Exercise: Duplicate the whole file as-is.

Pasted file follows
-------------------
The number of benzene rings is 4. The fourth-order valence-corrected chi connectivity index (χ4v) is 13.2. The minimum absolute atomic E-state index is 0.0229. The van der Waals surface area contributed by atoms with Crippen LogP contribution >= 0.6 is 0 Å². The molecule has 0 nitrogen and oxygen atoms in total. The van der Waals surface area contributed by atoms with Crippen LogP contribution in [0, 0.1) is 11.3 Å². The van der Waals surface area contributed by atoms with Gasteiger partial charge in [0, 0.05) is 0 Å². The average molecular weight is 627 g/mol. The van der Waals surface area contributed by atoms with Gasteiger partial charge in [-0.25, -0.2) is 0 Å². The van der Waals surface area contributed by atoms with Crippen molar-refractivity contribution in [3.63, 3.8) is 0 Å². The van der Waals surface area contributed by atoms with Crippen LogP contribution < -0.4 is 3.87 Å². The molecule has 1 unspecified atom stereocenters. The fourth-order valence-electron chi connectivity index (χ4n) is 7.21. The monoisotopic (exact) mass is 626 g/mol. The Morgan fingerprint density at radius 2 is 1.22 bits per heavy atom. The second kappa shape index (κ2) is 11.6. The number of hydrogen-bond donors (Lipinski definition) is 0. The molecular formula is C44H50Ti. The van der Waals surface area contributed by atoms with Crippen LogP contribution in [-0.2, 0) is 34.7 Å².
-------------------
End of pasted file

The number of benzene rings is 4. The fourth-order valence-corrected chi connectivity index (χ4v) is 13.2. The minimum absolute atomic E-state index is 0.0229. The van der Waals surface area contributed by atoms with Crippen LogP contribution >= 0.6 is 0 Å². The molecule has 0 nitrogen and oxygen atoms in total. The van der Waals surface area contributed by atoms with Crippen LogP contribution in [0, 0.1) is 11.3 Å². The van der Waals surface area contributed by atoms with Gasteiger partial charge in [0, 0.05) is 0 Å². The average molecular weight is 627 g/mol. The van der Waals surface area contributed by atoms with Gasteiger partial charge in [-0.25, -0.2) is 0 Å². The van der Waals surface area contributed by atoms with Crippen molar-refractivity contribution in [3.63, 3.8) is 0 Å². The van der Waals surface area contributed by atoms with Crippen LogP contribution < -0.4 is 3.87 Å². The molecule has 1 unspecified atom stereocenters. The fourth-order valence-electron chi connectivity index (χ4n) is 7.21. The monoisotopic (exact) mass is 626 g/mol. The Morgan fingerprint density at radius 2 is 1.22 bits per heavy atom. The second kappa shape index (κ2) is 11.6. The number of hydrogen-bond donors (Lipinski definition) is 0. The molecular formula is C44H50Ti. The van der Waals surface area contributed by atoms with Crippen LogP contribution in [-0.2, 0) is 34.7 Å².